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North Korea threatens to void 1953 armistice that ended Korean War

Soldiers of Kim Il-sung Military University train in Pyongyang. The North’s rhetoric is straining already frayed ties with the U.S. as the UN moves to impose harsher sanctions over the North's recent nuclear test.

Kim Kwang Hyon/AP

The world has gotten used to belligerent language from North Korea. Pyongyang has threatened to attack Japan, warned it might fire missiles at the United States and vowed to turn the presidential palace in Seoul into a "sea of fire." None of it has happened.

But the latest threat from Kim Jong-un's regime is notable both for its simplicity and specificity: If North Korea doesn't get what it wants – the cancellation of long-planned joint sea and land exercises by the U.S. and South Korean militaries – it will tear up the 1953 armistice that ended the Korean War.

The warning, attributed to the Supreme Command of the Korean People's Army, said the armistice will be declared "invalid" on March 11, the day the U.S.-South Korea drills are due to begin. Afterward, "war manoeuvres will enter into a full-dress stage."

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On a peninsula bristling with about one million North Korean, South Korean and U.S. soldiers – plus some 20,000 armoured vehicles and artillery pieces among them – that's not an easily dismissed threat.

North Korea declared no-fly and no-sail zones starting Wednesday off its east and west coasts, suggesting it was planning major military exercises of its own. It was not clear whether the North would continue to respect the four-kilometre-wide demilitarized zone that was established by the 1953 armistice. Pyongyang also said it will cut the emergency phone line linking the U.S. and North Korean militaries.

"This land is neither the Balkans nor Iraq and Libya," the official KCNA news agency thundered. "The army and people of [North Korea] have everything, including lighter and smaller nukes unlike what they had in the past."

Most analysts see the brinksmanship as an effort to force direct talks with the United States that would see Washington provide financial aid to the regime in exchange for promises of disarmament.

But the South Korean response – a warning that it might target the leadership in Pyongyang in response to any attack – seems unlikely to calm matters. "If North Korea goes ahead with provocations and threatens the lives and safety of South Koreans, our military will strongly and sternly retaliate against the command and its supporting forces. We want to make it clear that we have made all preparations to do that," a senior military officer told a press conference in Seoul.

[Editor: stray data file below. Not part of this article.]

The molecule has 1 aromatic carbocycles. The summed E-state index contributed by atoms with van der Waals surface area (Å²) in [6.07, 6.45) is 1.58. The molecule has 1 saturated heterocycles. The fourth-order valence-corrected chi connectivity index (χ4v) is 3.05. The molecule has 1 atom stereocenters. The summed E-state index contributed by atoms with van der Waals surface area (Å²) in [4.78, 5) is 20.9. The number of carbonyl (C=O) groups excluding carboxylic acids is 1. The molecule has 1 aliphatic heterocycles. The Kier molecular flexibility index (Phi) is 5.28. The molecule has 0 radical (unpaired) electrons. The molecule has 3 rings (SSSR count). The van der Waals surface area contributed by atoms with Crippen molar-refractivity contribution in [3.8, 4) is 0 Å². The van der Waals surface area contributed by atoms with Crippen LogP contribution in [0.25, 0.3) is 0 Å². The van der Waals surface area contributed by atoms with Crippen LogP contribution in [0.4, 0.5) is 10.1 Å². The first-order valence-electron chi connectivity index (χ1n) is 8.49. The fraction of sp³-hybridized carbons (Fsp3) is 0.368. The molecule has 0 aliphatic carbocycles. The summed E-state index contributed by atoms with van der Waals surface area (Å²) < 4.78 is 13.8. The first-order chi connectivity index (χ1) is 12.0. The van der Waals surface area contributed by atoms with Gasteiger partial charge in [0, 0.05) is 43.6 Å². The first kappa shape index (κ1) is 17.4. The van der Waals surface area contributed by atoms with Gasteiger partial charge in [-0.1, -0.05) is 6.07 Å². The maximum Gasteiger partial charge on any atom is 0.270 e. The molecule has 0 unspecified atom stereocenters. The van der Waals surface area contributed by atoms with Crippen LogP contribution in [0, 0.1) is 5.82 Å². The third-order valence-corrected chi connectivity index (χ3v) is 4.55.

Despite the threats, the U.S.-South Korea military drills are expected to proceed as scheduled.

The escalation in tension comes at a delicate moment in South Korea. President Park Geun-hye was sworn in less than two weeks ago, but she has been unable to appoint a cabinet because of an impasse in the country's parliament over Ms. Park's proposals to restructure several ministries.

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North Korea's rage appears to have been prompted by moves at the United Nations Security Council to tighten sanctions against Pyongyang in response to a nuclear test last month, its third since 2006. China – which traditionally protects Pyongyang but appears to have grown frustrated with the 30-year-old Mr. Kim – has reportedly agreed to support a package of new measures that include punishments specifically targeting the North Korean elite, such as banning the sale of sports cars, yachts and jewellery to the isolated regime.

Hans Schattle, associate professor of political science at Yonsei University in Seoul, said Pyongyang has been sending "remarkably wild" signals recently, with the regime inviting prominent Americans to visit the country one week, then making threats of all-out war the next. "On the one hand, we have the regime receiving the likes of [former basketball star] Dennis Rodman and [Google chairman] Eric Schmidt; on the other hand, they are ratcheting up the bellicose rhetoric and, by some reports, stepping up live-fire artillery drills," Prof. Schattle said in an e-mail interview. "Obviously, the prospect of further sanctions – and China's willingness to go along with further sanctions – seems to be fuelling much of this."

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About the Author
Senior International Correspondent

Mark MacKinnon is currently based in London, where he is The Globe and Mail's Senior International Correspondent. In that posting he has reported on the Syrian refugee crisis, the rise of Islamic State, the war in eastern Ukraine and Scotland's independence referendum.Mark recently spent five years as the newspaper's Beijing correspondent. More


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